The First Battle of Passchendaele (12 October) was a bloody baptism for the newest Australian arrival on the Western Front, the 3rd Division. The fledgling formation lost 3,200 casualties, 62 percent of the men committed, in mere hours. It was not simply high casualties that made Ypres and Passchendaele so awful. Large parts of the battlefield were swamp or reclaimed swamp. Shelling turned the battlefield into a quagmire. Mud, an issue on most Western Front battlefields, presented a near impassable obstacle at Passchendaele. The commander of the division, Major General John Monash, wrote home explaining what the men had faced:
Considerable rain began to set in on 6 October. The weather grew steadily worse on 10 and 11 October. There was no flying and no photographing, no definite information of the German redisposition, no effective bombardment, no opportunity for replenishing our ammunition dumps; and the whole of the country from Zonnebeke forward to the limits of our previous captures were literally a sea of mud, in most places waist deep.
Occupying higher ground from which water would drain, the Germans had only to sit tight and endure prevailing conditions—they did not have to move their guns or advance over the deadly mud. The German commander in Flanders, Crown Prince Rupprecht wrote in his diary ‘Most fortunate rain, our most effective ally.’ The Australian advance floundered in the mud and the men fell alongside comrades of the New Zealand Division. Passchendaele would eventually fall to the Canadians, but at a predictably Pyrrhic cost.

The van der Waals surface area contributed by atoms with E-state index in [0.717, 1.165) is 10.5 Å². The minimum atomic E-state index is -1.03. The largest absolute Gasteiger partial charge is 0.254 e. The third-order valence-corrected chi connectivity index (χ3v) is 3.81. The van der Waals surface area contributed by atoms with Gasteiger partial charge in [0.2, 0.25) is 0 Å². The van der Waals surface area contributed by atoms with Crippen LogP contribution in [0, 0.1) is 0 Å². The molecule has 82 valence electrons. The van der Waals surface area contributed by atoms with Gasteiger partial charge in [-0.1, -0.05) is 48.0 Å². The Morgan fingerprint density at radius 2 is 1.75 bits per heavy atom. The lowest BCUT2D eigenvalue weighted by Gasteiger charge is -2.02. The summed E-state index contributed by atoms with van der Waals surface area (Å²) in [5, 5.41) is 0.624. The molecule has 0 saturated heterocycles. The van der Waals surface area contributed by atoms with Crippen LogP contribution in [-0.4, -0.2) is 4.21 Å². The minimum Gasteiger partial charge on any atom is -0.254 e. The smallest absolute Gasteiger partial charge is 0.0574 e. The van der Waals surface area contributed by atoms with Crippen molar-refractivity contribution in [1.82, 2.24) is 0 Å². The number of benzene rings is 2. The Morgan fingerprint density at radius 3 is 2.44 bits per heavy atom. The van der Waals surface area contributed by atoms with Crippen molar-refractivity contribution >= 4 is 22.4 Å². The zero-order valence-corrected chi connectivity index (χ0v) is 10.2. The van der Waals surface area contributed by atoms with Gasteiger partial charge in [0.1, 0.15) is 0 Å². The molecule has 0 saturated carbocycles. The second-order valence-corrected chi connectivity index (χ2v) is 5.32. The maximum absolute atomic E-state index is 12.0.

Anglo-French failures on the Western Front in 1917 placed enormous pressure on their beleaguered allies, Italy and Russia. Germany’s position, meanwhile, was sufficiently secure to send reinforcements to aid the Austro-Hungarians on the Italian and Russian fronts. Italy survived a calamitous defeat at Caporetto (24 October – 19 November 1917) but Russia’s war effort did not survive the year. A Bolshevik revolution in November was followed by a negotiated peace with Germany in March 1918. The close of 1917 offered some cause for hope. Tanks, so disappointing at Bullecourt, hinted at their future war-winning potential at Cambrai (20 November – 7 December 1917) when 476 advanced eight kilometres in six hours, a greater advance than had been achieved in three months at Ypres. The first American troops, meanwhile, began arriving in Europe, a trickle that would soon become a flood. In Palestine, Australian Light Horsemen, led British soldiers into Jerusalem—General Edmund Allenby’s ‘Christmas gift to the Empire.’ After the horrors of Bullecourt and Passchendaele, it was welcome news indeed.
Neil Sharkey has been the Exhibitions Curator at the Shrine of Remembrance since January 2007. In that time he has developed the Shrine’s Second World War Gallery and dozens of temporary exhibitions, including Passchendaele: the Australian and New Zealand Experience (2007) and The Blood Tub: Australians at Bullecourt 1917 (2017).
Reviewed 10 June 2021